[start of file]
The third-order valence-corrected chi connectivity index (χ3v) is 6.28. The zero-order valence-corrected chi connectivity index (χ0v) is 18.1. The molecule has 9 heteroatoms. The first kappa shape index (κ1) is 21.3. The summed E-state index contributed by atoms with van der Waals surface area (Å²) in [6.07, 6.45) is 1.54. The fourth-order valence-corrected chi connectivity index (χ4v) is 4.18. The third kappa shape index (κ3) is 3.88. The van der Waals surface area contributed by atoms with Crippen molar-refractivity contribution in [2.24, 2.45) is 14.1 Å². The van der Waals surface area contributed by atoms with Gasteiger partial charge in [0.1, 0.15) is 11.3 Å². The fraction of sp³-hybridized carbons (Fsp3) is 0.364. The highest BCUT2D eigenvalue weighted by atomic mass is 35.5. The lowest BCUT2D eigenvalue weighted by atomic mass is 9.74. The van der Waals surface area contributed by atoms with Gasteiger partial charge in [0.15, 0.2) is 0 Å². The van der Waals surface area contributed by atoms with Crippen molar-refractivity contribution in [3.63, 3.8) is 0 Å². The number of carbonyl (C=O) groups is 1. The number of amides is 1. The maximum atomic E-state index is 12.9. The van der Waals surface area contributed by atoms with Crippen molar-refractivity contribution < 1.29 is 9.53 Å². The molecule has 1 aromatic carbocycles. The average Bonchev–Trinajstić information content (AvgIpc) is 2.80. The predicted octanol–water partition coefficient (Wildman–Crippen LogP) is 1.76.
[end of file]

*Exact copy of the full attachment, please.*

The third-order valence-corrected chi connectivity index (χ3v) is 6.28. The zero-order valence-corrected chi connectivity index (χ0v) is 18.1. The molecule has 9 heteroatoms. The first kappa shape index (κ1) is 21.3. The summed E-state index contributed by atoms with van der Waals surface area (Å²) in [6.07, 6.45) is 1.54. The fourth-order valence-corrected chi connectivity index (χ4v) is 4.18. The third kappa shape index (κ3) is 3.88. The van der Waals surface area contributed by atoms with Crippen molar-refractivity contribution in [2.24, 2.45) is 14.1 Å². The van der Waals surface area contributed by atoms with Gasteiger partial charge in [0.1, 0.15) is 11.3 Å². The fraction of sp³-hybridized carbons (Fsp3) is 0.364. The highest BCUT2D eigenvalue weighted by atomic mass is 35.5. The lowest BCUT2D eigenvalue weighted by atomic mass is 9.74. The van der Waals surface area contributed by atoms with Gasteiger partial charge in [0.15, 0.2) is 0 Å². The van der Waals surface area contributed by atoms with Crippen molar-refractivity contribution in [3.63, 3.8) is 0 Å². The number of carbonyl (C=O) groups is 1. The number of amides is 1. The maximum atomic E-state index is 12.9. The van der Waals surface area contributed by atoms with Crippen molar-refractivity contribution < 1.29 is 9.53 Å². The molecule has 1 aromatic carbocycles. The average Bonchev–Trinajstić information content (AvgIpc) is 2.80. The predicted octanol–water partition coefficient (Wildman–Crippen LogP) is 1.76.